New ISP Warden Living the Dream
Patti Wachtendorf describes her new role as warden of the Iowa State Penitentiary as her dream job because it allowed her to come home -- both personally and professionally. She replaced outgoing warden Nick Ludwick, who retired.
Wachtendorf grew up in Carthage. She said she knew early on that her path in life would be corrections.
“Believe it or not, I've always wanted to be a warden when I grew up,” said Wachtendorf. “When I was in junior high, I remember watching a movie [during which] inmates were abused. This was in the 1960's and prisons were different in the 1960’s so I wanted to go in and change the world in the prison system.
“In high school, I actually collected newsletters from prisons. I still have the scrapbook. I wrote to wardens in high school and said, ‘I want to be a warden when I grow up, can I come visit your prison?’ and three of them said yes.
“It's always been a passion. I've always loved working in corrections and I've always wanted to be a maximum security warden so I truly am living my dream job, however weird that sounds. I love working in the prison system and making a difference.”
Wachtendorf started her career as a correctional officer at a prison in northwest Illinois in 1979. She said she was able to return to the tri-states region four years later after accepting a job as a correctional officer at ISP.
Wachtendorf worked in Fort Madison for about 14 years, moving up the ranks before transferring to other correctional positions in Iowa.
“I liked being a correctional officer. I liked being a counselor. I liked being a unit manager. I liked being an investigator. I really think you need to learn from the bottom up, so you know how the whole place operates and I know how the whole place operates,” said Wachtendorf.
“Now, I worked in the old institution, not the new institution, so there is a big learning curve here, learning the new facility. I've been gone from men (prisons) for 18 years so getting caught back up with the men versus women -- big differences; and maximum security versus minimum security -- big differences.”
Wachtendorf was serving as the warden of Iowa’s women’s prison in Mitchellville when she was selected to lead the Iowa State Penitentiary in Fort Madison. She said the opportunity to return home is especially important to her because most of her family still lives in the area, including five of her six grandchildren.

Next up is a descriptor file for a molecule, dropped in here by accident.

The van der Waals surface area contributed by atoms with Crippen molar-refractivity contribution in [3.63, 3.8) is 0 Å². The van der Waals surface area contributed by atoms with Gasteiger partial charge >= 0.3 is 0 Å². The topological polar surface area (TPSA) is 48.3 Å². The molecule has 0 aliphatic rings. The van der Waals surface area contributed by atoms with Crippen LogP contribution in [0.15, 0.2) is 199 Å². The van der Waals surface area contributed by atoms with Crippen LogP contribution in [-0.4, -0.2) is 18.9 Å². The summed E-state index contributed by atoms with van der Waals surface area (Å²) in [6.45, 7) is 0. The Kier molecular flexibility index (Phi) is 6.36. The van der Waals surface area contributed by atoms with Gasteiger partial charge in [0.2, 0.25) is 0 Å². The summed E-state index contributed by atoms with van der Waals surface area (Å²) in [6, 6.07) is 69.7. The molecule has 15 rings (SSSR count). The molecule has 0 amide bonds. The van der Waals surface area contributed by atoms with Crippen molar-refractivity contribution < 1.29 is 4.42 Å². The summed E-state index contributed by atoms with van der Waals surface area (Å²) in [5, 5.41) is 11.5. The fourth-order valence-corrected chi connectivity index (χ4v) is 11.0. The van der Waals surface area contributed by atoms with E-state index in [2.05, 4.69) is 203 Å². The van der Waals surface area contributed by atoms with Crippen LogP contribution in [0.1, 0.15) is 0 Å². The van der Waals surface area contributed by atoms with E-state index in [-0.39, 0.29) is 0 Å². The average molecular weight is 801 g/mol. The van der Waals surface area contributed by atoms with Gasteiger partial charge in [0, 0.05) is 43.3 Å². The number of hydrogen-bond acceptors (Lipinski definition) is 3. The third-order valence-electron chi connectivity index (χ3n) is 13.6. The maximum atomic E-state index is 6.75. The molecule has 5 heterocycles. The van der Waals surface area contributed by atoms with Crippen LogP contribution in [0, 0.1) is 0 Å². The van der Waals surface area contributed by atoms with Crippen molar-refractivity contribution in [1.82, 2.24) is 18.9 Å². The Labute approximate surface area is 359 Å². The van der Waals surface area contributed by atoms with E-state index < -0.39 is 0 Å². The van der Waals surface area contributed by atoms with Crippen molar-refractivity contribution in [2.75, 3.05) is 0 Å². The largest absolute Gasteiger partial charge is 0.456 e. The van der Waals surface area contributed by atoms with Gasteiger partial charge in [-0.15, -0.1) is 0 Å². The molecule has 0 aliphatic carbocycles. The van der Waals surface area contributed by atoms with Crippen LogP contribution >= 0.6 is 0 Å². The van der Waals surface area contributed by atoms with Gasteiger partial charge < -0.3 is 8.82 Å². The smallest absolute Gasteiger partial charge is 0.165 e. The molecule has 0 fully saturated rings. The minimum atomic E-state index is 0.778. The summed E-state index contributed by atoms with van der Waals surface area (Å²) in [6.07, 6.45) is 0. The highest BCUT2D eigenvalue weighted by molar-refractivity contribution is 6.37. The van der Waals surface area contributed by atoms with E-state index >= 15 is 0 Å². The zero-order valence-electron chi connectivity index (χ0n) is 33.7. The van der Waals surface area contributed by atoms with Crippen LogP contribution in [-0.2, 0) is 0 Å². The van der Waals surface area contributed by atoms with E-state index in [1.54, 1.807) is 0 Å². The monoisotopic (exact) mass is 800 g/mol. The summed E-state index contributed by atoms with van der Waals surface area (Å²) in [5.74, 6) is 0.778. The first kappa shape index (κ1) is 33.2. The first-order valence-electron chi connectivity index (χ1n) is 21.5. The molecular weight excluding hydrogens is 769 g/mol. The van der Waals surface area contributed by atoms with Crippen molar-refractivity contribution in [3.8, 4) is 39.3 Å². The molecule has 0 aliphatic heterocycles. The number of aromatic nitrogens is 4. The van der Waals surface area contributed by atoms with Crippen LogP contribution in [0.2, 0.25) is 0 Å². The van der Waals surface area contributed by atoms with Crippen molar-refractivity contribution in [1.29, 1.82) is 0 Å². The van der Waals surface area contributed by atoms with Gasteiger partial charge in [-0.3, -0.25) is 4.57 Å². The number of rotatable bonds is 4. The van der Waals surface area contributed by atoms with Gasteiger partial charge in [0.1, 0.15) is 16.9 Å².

Wachtendorf is one of three female wardens in Iowa’s correctional system, and is the first in the more than 175-year history of ISP.
“I am honored, I’m excited, I’m thrilled to be the first female here,” said Wachtendorf. “But it’s way overdue quite frankly. This is 2017 and women have been capable to be warden here for many, many years.”
Wachtendorf said she’s been busy getting to know the staff since comng to the ISP. She acknowledged she did not arrive under the best of situations.
“I started on a Friday and had to tell people we were closing John Bennett on a Wednesday, so that is not how I envisioned my return to Fort Madison, but it comes with the territory,” said Wachtendorf.
The John Bennett unit housed more than 150 minimum security prisoners at the former clinical care unit on the former ISP campus near downtown Fort Madison. The closure was part of the Iowa DOC’s plan to cut $5.5 million from the current budget.
The move also required ISP to fire seven probationary correctional officers.
“I understand [what] the governor's expectations are and when he says you have to cut $5.5 million, it trickles down to closing, in this case, John Bennett,” said Wachtendorf. “It’s about communication. All facilities have the rumor mill, all workplaces, hospital, schools have the rumor mill, so it is really sitting people down and being as honest with them as you can, even though it's words that they don't want to hear but they appreciate that you have those personal conversations and just tell them what you can tell them.”
Wachtendorf could not say whether the budget cuts are over because, “I don’t have a crystal ball.” She said no matter what, she expects her staff to get their work done and to be respectful and professional.
Wachtendorf said her responsibility is to keep the community safe, the staff safe, and the inmates safe. And she hopes that is what she is talking about one year from now.
“I hope I can say this is a smooth running facility,” said Wachtendorf. “It is a maximum security facility. Things happen. I cannot prevent every fight, I cannot prevent every assault. I want to prevent them but we're dealing with people so those things happen. I don't want them to happen and I want to put things in place to minimize them as much as possible. But I also don't deal in a fantasy world, I deal in reality.”